Retroperitoneal unicentric Castleman's disease with multiple lymph node involvement

BMJ British medical journal (Impact Factor: 16.3). 01/2011;


A 78-year-old woman with B-symptoms was referred for a left adrenal incidentaloma of 5 cm. Imaging revealed features compatible with adrenal cancer. The authors excluded excess production of catecholamines or adrenal steroids. The tumour was removed by en bloc radical left retroperitonectomy with adrenalectomy, nephrectomy, interaortocaval lymphadenectomy and splenectomy. Histology demonstrated periadrenal hyaline vascular Castleman's disease with local infiltration and 14 positive lymph nodes. The lymphoid infiltrate spilled into the adjacent renal cortex. HHV8 was negative. The Ki67 proliferative index was 30-40% in germinal centres. There was no syn- or metachronous disease on extended imaging including fluorodeoxyglucose positron emission tomography-CT and narrow follow-up at 3 years. This is a rare case of unicentric hyaline vascular Castleman's disease with documented locoregional lymph node involvement. The case exemplifies the transition from unifocal unicentric disease into disseminated disease with involvement of multiple lymph node stations (multicentric disease). The authors demonstrate surgical cure by oncological resection.

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Available from: Salvador J Diaz-Cano, Oct 03, 2015
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    ABSTRACT: We undertook a systematic review of 404 published cases of Castleman's disease to identify the role of the surgeon beyond assistance in tissue-based diagnosis. Castleman's disease is a rare primary disease of the lymph node caused by infection with herpesviridae. Little is known about the role of surgery in this condition. Medline, Embase, Cochrane Database of Systematic Reviews, ISI Thompson Web of Knowledge, and hand search of articles' bibliography. Of the 1791 citations identified through the initial electronic search and screened for possible inclusion, 488 articles were retained after title and abstract reviews. Of these, 239 were accepted for this review. A complete dataset containing age, gender, centricity (unicentric vs multicentric), histopathologic type (hyaline vascular [HV] vs plasma cell [PC]), anatomical location of the only focus in unicentric Castleman's disease (UCD) or the dominant focus in multicentric Castleman's disease (MCD), nature of the surgical approach (resective vs diagnostic), and outcome (disease-free survival [DFS] vs death due to disease) was extracted. A resective or debulking surgical approach was described in 77.0% of all patients, but was far more common in unicentric (262/278; 94.2%) than multicentric (49/126; 38.9%) disease (χ² 146.8; P < 0.0001). Unicentric disease had a significantly higher overall survival (95.3% vs 61.1%; χ² 55.7; P < 0.0001), 3 year DFS (89.7% vs 55.6%; χ² 27.8; P < 0.0001), and 5 year DFS (81.2% vs 34.4%; χ² 28.6; P < 0.0001) than multicentric disease. Failure to treat unicentric disease by resective surgery resulted in a significant mortality (17.6% vs 3.8% χ²; P < 0.05). In multicentric disease, outcomes are comparable between debulking surgery alone, immunochemotherapy alone, or a combination of both (28.0% vs 28.9% vs 50.0%; P = nonsignificant). Surgery is the gold standard for treatment of unicentric Castelman's disease. The role of debulking surgery in human immunodeficiency virus (-) MCD needs to be evaluated in prospective studies.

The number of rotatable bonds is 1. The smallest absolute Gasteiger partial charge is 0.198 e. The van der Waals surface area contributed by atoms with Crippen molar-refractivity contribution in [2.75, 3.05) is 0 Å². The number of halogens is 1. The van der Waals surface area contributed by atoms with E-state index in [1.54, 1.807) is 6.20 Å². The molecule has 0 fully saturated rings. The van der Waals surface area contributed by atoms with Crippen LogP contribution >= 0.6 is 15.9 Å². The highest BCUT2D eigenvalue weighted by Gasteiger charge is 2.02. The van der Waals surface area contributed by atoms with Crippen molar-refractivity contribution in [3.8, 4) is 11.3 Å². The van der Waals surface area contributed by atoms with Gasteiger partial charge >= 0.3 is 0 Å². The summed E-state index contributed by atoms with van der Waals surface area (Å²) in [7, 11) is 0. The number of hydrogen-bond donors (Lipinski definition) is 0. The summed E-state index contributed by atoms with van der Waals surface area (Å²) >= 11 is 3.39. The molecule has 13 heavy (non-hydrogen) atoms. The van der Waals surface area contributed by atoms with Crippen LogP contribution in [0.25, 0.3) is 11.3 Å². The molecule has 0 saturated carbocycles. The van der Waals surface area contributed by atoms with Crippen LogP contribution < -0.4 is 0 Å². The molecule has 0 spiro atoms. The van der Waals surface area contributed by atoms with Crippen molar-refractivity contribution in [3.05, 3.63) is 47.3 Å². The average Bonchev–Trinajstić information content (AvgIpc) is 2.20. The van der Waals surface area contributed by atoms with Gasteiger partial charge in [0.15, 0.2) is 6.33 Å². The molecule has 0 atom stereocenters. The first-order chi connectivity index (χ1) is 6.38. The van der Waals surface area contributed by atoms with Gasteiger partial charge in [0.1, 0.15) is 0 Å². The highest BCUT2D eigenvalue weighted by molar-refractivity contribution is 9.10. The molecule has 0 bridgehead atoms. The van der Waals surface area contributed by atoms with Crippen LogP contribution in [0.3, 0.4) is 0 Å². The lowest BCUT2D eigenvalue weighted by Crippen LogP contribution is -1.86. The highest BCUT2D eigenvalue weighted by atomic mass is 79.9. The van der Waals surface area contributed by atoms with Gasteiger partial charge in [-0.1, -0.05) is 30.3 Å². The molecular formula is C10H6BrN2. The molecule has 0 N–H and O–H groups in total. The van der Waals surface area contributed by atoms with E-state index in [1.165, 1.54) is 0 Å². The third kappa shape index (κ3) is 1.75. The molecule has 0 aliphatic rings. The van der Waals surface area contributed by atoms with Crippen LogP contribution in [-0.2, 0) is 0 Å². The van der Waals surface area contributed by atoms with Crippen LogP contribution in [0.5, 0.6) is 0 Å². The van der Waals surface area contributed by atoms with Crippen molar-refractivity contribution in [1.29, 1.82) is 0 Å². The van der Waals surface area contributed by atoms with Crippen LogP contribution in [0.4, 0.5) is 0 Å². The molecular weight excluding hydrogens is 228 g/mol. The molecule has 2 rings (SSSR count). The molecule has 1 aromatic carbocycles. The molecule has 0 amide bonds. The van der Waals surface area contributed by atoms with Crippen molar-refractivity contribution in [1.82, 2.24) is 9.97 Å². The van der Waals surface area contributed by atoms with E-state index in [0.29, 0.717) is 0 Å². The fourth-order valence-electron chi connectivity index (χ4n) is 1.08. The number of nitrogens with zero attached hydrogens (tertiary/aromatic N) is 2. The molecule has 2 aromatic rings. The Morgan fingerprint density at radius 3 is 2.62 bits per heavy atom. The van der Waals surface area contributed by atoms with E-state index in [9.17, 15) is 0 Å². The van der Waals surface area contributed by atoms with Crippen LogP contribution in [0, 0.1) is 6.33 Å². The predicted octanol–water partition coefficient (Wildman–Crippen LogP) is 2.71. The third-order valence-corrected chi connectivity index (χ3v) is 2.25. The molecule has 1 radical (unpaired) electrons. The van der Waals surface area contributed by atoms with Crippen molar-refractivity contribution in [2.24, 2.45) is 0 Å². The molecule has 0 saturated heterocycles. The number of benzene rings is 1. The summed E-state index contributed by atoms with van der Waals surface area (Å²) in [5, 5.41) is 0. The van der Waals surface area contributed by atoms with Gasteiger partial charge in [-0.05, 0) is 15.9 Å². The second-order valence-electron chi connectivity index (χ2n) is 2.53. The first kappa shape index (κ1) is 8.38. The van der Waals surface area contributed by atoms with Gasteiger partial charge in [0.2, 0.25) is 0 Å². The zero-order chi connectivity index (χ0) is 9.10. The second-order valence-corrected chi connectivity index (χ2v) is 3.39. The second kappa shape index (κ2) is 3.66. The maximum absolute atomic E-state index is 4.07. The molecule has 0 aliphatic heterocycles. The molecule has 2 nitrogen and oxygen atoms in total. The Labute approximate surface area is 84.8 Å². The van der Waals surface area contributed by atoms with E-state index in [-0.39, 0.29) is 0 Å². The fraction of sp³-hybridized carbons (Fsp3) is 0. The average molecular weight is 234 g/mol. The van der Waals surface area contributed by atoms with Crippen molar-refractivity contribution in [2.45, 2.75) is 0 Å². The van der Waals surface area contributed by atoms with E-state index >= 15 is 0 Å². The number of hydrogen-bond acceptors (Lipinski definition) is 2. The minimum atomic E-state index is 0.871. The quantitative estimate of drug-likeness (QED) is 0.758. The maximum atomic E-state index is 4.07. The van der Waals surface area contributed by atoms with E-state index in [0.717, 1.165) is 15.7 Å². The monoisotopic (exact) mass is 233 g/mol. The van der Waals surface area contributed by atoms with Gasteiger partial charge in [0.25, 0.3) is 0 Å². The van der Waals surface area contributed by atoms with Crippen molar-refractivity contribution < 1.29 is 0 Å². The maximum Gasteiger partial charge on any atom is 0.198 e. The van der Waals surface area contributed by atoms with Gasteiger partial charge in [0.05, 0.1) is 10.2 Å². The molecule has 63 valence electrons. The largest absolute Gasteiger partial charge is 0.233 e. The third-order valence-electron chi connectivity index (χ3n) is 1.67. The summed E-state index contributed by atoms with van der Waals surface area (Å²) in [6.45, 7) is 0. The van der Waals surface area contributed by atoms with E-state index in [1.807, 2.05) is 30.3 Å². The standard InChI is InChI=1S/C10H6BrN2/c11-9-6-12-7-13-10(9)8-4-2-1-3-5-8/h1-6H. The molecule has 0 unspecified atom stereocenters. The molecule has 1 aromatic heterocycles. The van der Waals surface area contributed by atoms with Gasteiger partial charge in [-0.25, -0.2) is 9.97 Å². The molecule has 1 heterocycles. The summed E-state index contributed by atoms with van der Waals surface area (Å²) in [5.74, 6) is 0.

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    ABSTRACT: Castleman's disease is a primary infectious disease of the lymph node that causes local symptoms or a systemic inflammatory syndrome. Histopathology reveals a destroyed lymph node architecture that can range from hyaline-vascular disease to plasma-cell disease. Viral interleukin 6 (vIL-6) produced during the replication of human herpesvirus type 8 (HHV8) is the key driver of systemic inflammation and cellular proliferation. Stage progression of Castleman's disease results from switches between viral latency and lytic replication, and lymphatic and hematogenous spread. Multicentric plasma-cell disease in HIV-1 patients is associated with HHV8 infection. Polyclonal plasmablast proliferation escapes control in the germinal center with eventual malignant transformation into non-Hodgkin lymphoma. Surgery produces excellent results in unicentric disease, while multicentric disease responds to anti-CD20 therapy or IL-6 and chemotherapy. Lymphovascular endothelium and naive B cells are infectious reservoir-opening options for antiangiogenic and anti-CD19 strategies to enhance outcomes in patients with systemic disease.
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